Created from actual interviews the performers have done as they've crossed the country during the twentysomething years they've worked together, the wonderfully strange and ever-changing collage of Americana covers everything from the politics of war to the size of Latinas' butts. That's a lot of ground to cover in the two-hour show, but Montoya says there's room for more: This year's performance will feature commentary on Hurricane Katrina. Montoya wouldn't say how Houston figures into the show except to make it clear that he admires the way we here in H-town "stepped up" and "came through."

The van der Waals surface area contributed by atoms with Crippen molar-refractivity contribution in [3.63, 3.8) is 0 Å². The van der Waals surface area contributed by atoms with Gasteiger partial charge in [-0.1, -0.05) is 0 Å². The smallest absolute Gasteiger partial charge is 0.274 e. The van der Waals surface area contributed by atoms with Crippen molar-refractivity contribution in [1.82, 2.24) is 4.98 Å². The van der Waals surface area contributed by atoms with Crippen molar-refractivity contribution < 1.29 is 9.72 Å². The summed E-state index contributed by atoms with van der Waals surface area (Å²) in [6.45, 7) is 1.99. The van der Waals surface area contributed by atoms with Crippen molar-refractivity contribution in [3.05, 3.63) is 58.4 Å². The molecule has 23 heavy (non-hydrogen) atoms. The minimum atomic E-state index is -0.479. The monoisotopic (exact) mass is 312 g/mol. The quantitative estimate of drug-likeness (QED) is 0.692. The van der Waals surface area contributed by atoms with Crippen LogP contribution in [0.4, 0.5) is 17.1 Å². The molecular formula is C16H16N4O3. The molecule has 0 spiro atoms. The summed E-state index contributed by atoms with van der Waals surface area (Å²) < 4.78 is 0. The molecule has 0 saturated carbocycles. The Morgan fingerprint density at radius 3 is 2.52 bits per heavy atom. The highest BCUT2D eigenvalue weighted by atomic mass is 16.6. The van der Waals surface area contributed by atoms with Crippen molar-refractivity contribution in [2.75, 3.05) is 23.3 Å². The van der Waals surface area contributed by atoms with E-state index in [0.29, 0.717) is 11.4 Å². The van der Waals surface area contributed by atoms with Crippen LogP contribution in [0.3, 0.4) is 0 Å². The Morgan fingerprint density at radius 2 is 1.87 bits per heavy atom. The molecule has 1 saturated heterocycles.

Mostly, though, the trio is interested in how the government responded to the catastrophe. "We're pretty pissed off," says Montoya. "And so are a lot of other Americans. And it's not just radical Chicanos. You've got soccer moms, dot-commers and others who are pissed off as well. We must comment." Montoya isn't sure the show will feature any monologues culled from their recent interviews with Houstonians and New Orleanians, but he's got some ideas. "We must," he says, "see Sean Penn go across the stage in a boat." He adds, "We must call for FEMA to join forces with Mensa so that we can get more idiots running the country. We have to respond as artists, and I wish more artists would."